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Eating Carrots May Help Prevent Cancer

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Updated April 25, 2014

Bright orange carrots are rich in nutrients, inexpensive, and easy to find in the fresh produce section of your grocery store. They're rich in vitamins, minerals, fiber and antioxidants that are good for your health, and it's possible that eating carrots may help to prevent cancer.

In research studies performed in labs, rats fed either raw carrots or even just falcarinol -- an antioxidant extracted from carrots -- demonstrated a delay in the growth of colon tumors. This research is certainly preliminary because rat physiology isn't the same as that of a human, but it shows one possible health benefit of carrots.

One human study found that drinking carrot juice increases the levels of carotenoids in the blood of breast cancer survivors. The researchers believe the elevated carotenoids may help to prevent the cancer from recurring.

Carrots contain beta-carotene, which is an antioxidant and a pre-cursor used to make vitamin A in your body, and carotenoid relatives like zeaxanthin and lutein. Eating a diet rich in these antioxidants may help to reduce your risk of cancer by preventing damage to the healthy cells of your body.

Additional Health Benefits of Carrots

You need vitamin A for normal vision because one form of vitamin A is concentrated in the retinas of your eyes. The carotenoids found in carrots may help to prevent the progression of macular degeneration, the leading cause of blindness in the elderly.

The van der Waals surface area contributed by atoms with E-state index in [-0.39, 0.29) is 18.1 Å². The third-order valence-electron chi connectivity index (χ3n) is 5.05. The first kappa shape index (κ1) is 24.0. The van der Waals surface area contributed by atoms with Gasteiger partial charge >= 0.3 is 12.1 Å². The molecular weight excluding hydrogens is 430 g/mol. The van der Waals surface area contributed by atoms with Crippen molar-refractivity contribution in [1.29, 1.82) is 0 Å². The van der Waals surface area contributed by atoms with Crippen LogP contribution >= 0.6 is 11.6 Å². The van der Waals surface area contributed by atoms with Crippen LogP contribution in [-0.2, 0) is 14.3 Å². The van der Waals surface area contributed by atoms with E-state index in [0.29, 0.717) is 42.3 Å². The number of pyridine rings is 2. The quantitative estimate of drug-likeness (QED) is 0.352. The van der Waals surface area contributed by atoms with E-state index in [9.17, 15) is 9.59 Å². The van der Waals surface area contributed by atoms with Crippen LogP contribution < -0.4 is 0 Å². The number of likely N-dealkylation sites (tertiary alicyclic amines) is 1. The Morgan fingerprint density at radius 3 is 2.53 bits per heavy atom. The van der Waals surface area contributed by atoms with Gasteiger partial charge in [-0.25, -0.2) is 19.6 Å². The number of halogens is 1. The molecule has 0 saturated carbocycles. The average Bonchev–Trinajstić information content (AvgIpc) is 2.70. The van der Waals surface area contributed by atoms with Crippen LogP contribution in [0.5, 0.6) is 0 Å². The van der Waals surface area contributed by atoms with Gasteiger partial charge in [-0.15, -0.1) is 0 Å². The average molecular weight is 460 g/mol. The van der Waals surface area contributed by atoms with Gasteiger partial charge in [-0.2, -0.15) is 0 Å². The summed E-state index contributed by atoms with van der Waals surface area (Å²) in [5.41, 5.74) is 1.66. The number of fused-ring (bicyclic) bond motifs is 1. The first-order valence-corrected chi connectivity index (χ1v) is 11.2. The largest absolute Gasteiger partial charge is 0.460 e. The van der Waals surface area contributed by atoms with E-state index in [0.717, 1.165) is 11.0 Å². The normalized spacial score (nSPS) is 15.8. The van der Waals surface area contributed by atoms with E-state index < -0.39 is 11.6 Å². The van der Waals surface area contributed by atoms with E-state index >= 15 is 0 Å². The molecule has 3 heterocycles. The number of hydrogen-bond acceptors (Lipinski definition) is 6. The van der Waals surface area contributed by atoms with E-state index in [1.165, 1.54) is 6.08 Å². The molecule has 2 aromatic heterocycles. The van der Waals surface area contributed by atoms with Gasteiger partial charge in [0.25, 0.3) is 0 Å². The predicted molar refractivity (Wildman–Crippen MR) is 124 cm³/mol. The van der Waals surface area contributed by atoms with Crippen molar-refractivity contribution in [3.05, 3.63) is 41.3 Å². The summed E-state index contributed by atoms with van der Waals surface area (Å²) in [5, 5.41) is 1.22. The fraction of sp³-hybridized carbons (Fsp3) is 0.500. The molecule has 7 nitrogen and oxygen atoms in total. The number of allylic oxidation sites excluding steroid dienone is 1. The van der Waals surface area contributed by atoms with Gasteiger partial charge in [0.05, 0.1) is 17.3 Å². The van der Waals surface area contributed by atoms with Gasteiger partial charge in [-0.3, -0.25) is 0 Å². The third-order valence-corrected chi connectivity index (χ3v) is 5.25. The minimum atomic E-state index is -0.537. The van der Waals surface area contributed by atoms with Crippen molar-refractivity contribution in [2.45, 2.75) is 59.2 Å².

Since carrots are low in calories and a good source of fiber, they can help you lose weight if necessary - important because obesity is a risk factor for cardiovascular disease, diabetes and some forms of cancer.

Buying and Preparing Carrots

You can either buy fresh carrots in the produce section or find frozen carrots in the freezer section. Frozen carrots may be sold alone or mixed with other vegetables. Some frozen vegetable blends come with sauces that add flavor, but also add extra calories -- be sure to read the food labels. You can also buy carrots in cans (just watch for excess sodium).

Carrots can be eaten either raw or cooked. In fact, boiling carrots concentrates the falcarinol so that your body absorbs more.

Carrots can be cooked and served as a side dish -- with a small amount of butter and nutmeg, or perhaps with a glaze to help picky eaters who are sensitive to the bitter tastes of vegetables. Add carrots to soups and stews or roast them right along with your favorite meats or other vegetables. Raw carrots can be added to salads or served with vegetable dips.

Carrots make a healthy substitute for French fries as an accompaniment to sandwiches and burgers. They can also be sliced and served with vegetable dip (or even with chip dip) or as part of a garden salad.

Looking for a new way to serve carrots? Try these healthy and delicious recipes:

Sources:

Butalla AC, Crane TE, Patil B, Wertheim BC, Thompson P, Thomson CA. "Effects of a carrot juice intervention on plasma carotenoids, oxidative stress, and inflammation in overweight breast cancer survivors." Nutr Cancer. 2012 Jan 31.

Kobaek-Larsen M, Christensen LP, Vach W, Ritskes-Hoitinga J, Brandt K."Inhibitory effects of feeding with carrots or (-)-falcarinol on development of azoxymethane-induced preneoplastic lesions in the rat colon." J Agric Food Chem. 2005 Mar 9;53(5):1823

National Cancer Institute. "Antioxidants and Cancer Prevention: Fact Sheet." Updated July 2004.

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